The second-ever Israeli astronaut will take with him the smallest Bible in the world to the International Space Station.
Developed at the Technion – Israel Institute of Technology – the so-called “Nano Bible” is a 0.5 square-millimeter silicon nanochip on which the 1.2 million letters of the Hebrew Bible were etched with a focused beam of energetic gallium ions.
The Israel Museum in Jerusalem, where the Nano Bible is usually displayed alongside the historic Dead Sea Scrolls, will lend the one-of-a-kind Bible to Eytan Stibbe — who will take off to the International Space Station as early as the end of March as a member of the Ax-1 astronaut team.
“The Bible is the oldest and most important text for the Jewish people and one of the most important for the whole world. A cornerstone of human culture," said Prof. Uri Sivan, the creator of the first Nano Bible and the president of the Technion.
"The Nano Bible and its journey into space link the distance and time between the past and the future, between ancient human culture and the technological frontier."
Stibbe himself echoed Sivan’s sentiment, adding that taking the Nano Bible into space “will symbolize harmony between groundbreaking technology and respect for our heritage, as humanity.”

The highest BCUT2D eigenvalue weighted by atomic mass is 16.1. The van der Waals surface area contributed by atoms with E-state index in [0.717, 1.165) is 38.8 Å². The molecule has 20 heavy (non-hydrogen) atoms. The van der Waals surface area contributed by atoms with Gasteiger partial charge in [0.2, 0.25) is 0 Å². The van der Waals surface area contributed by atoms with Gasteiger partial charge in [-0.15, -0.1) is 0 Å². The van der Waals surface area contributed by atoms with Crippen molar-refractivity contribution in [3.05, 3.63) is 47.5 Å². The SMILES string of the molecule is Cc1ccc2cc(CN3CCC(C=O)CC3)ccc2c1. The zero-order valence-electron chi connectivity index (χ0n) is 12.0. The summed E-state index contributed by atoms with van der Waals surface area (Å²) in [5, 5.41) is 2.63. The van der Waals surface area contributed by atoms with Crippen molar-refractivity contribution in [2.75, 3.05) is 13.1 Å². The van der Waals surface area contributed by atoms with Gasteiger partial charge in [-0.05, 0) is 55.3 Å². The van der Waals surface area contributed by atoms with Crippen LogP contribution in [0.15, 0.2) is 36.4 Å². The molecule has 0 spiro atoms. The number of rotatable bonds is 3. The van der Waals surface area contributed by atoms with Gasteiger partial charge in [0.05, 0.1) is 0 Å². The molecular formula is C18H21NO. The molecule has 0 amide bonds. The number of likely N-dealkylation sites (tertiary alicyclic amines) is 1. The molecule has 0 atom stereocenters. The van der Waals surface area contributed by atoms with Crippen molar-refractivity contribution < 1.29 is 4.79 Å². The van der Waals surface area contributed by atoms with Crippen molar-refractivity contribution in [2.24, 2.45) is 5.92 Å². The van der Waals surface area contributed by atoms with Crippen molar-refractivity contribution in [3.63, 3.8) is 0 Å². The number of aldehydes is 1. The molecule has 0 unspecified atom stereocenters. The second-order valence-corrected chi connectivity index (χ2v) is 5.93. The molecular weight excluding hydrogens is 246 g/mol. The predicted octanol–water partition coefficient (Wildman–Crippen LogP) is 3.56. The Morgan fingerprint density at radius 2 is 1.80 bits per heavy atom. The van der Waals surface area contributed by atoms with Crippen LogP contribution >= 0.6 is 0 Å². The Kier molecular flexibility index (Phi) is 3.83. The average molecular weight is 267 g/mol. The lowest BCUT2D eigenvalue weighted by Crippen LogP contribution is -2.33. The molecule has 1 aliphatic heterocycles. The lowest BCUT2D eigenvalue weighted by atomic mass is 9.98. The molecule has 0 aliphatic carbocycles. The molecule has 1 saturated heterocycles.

"It is an ancient text that was written using innovative technology and allows us to look with hope to the future, as well as with a smile to the past at the same time. I look forward to the opportunity to look at this technological marvel as I hover in space."
The Nano Bible was conceptualized by Prof. Sivan and his doctoral student Ohad Zohar in 2007, as part of an educational program developed at the Technion and designed to stimulate young people's interest in nanoscience and nanotechnology.
The copy Stibbe will carry with him to space was created by the Technion's engineers in honor of the jubilee celebrations for the Israel Museum in 2015.
Another copy was made in 2009 and presented as a technical marvel to Pope Benedict XVI by then-president Shimon Peres.